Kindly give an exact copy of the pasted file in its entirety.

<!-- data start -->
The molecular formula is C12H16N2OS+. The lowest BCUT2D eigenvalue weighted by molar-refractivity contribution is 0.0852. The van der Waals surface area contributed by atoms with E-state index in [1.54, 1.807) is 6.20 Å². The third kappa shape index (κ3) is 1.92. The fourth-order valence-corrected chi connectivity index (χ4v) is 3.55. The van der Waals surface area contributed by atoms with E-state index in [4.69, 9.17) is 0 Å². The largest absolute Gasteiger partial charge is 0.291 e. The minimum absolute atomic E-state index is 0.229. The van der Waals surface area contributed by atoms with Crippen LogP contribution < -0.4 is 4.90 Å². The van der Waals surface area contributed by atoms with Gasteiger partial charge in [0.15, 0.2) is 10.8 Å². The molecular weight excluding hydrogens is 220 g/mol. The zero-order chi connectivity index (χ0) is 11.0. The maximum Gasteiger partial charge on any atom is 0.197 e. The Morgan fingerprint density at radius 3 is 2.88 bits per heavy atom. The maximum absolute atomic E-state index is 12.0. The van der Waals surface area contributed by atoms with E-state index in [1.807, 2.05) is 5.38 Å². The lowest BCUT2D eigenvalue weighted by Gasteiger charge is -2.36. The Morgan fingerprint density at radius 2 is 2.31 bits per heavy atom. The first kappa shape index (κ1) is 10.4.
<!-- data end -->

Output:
The molecular formula is C12H16N2OS+. The lowest BCUT2D eigenvalue weighted by molar-refractivity contribution is 0.0852. The van der Waals surface area contributed by atoms with E-state index in [1.54, 1.807) is 6.20 Å². The third kappa shape index (κ3) is 1.92. The fourth-order valence-corrected chi connectivity index (χ4v) is 3.55. The van der Waals surface area contributed by atoms with E-state index in [4.69, 9.17) is 0 Å². The largest absolute Gasteiger partial charge is 0.291 e. The minimum absolute atomic E-state index is 0.229. The van der Waals surface area contributed by atoms with Crippen LogP contribution < -0.4 is 4.90 Å². The van der Waals surface area contributed by atoms with Gasteiger partial charge in [0.15, 0.2) is 10.8 Å². The molecular weight excluding hydrogens is 220 g/mol. The zero-order chi connectivity index (χ0) is 11.0. The maximum Gasteiger partial charge on any atom is 0.197 e. The Morgan fingerprint density at radius 3 is 2.88 bits per heavy atom. The maximum absolute atomic E-state index is 12.0. The van der Waals surface area contributed by atoms with E-state index in [1.807, 2.05) is 5.38 Å². The lowest BCUT2D eigenvalue weighted by Gasteiger charge is -2.36. The Morgan fingerprint density at radius 2 is 2.31 bits per heavy atom. The first kappa shape index (κ1) is 10.4.